So I think I'm done with sewing pajamas for the time being. I do love the Carolyn pattern because it is easy to make and looks great, but I'm looking forward to doing some different projects now!
Tuesday, 5 May 2015
It's been a few weeks since my last post. I have been doing quite a bit of sewing, mostly of pajamas (more of the Carolyn pattern from Closet Case Files) because the weather is cooling down and the nights have become pretty chilly. All my winter pajamas were almost dead by the end of last winter, so I had to make new ones. I've been planning to do a post with all the PJs, but my brain has started rebelling against making the same pattern multiple times so I decided I needed a quick change of pace. Enter this dress.
I bought this fabric at Tessuti in January during their sale. It was actually a last minute choice; I'd had in the back of my mind making a shift dress like this with a mid-weight fabric and cap sleeves but it was really just a vague idea with no specific plan. I saw this fabric while wandering the shop looking at everything and picked it up for a closer look, thinking it would be a good choice, but then put it back because it wasn't something near the top of my sewing list. I kept wandering and was just about to go pay for the rest of my fabric when my mind came back to this, so I went and had another look and decided to pick it up.
I always forget to write down exactly what the fabrics I'm buying are, so I can't specifically remember the details of this one. It might have been a Japanese fabric, even Nani Iro, or at least it was sitting next to them. It's a cotton, and the base of it seems to have been left natural with just the green and brown spotty stripes printed on it. It has a much rougher feel than a normal cotton, more like a heavy calico or even a soft canvas.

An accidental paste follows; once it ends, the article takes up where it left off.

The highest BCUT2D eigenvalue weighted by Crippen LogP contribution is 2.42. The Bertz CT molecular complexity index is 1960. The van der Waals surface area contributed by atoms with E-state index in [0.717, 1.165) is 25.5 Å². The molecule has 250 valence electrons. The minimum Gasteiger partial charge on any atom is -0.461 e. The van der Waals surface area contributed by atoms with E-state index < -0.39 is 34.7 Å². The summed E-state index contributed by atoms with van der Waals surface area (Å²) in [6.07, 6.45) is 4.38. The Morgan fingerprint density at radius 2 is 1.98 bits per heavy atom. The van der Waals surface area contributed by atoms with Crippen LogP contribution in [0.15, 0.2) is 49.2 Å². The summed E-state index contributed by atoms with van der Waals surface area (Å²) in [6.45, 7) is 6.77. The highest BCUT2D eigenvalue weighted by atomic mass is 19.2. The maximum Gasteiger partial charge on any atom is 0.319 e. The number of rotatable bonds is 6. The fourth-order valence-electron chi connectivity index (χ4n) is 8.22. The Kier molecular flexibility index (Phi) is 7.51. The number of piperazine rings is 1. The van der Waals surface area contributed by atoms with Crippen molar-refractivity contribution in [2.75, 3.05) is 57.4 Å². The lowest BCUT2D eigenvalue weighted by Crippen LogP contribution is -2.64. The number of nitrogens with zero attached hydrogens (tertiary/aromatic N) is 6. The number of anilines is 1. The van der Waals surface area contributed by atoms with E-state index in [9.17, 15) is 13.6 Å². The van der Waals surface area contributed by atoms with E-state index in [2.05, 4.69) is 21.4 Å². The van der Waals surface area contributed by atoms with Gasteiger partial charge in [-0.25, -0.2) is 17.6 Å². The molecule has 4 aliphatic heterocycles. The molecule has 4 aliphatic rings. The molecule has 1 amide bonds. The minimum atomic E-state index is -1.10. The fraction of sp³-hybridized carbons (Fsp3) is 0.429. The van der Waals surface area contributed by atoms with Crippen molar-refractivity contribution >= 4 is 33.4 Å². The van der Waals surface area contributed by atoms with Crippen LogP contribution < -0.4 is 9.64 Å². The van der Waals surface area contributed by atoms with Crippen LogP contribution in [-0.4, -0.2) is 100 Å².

It also holds some of its shape when draping, which works really well for a simple shift. This dress was made with no pattern and has no darts at all and no closures, just front and back pieces and facings for the neck and arms. I used a basic sloper I'd mocked up a few years ago to make a dropped waist art deco-inspired lace dress as the basis for this dress, widening the pattern out from the under bust to the sloped shoulder seam so that it would have mini cap sleeves while still being an all-in-one dress. It's gently shaped in at the waist before curving out to the hips, and then straight down at the width of the fabric. It follows the shape of the body subtly, giving a nice line but keeping focus on the print.
I only bought a metre of the fabric because I knew I was going to make a very simple dress. Before cutting I played around with deciding whether to have the spotty stripes vertical or horizontal. I'd originally been thinking horizontal, but the fabric didn't look as exciting that way. When I held it up vertically, it was just so much more interesting, and worked better with the shape and drape.
I'm very happy with this dress, with how nice it looks by itself and with a belt, and with how it matches the wood and paua shell necklace my brother and sister-in-law gave me. Now I just need to get my brain back into gear and finish off my pajamas!
Lastly, like many sewing bloggers, I'm trying to do Me Made May, wearing something I've made myself every day this month (not including PJs). It's a lot of fun to see everyone else's makes online and on Instagram. But I think by the end of the month I'm probably going to have discovered some holes in my wardrobe, and have an even bigger list of sewing projects to do!
<a href="http://www.bloglovin.com/blog/13647209/?claim=2ys952nm98d">Follow my blog with Bloglovin</a>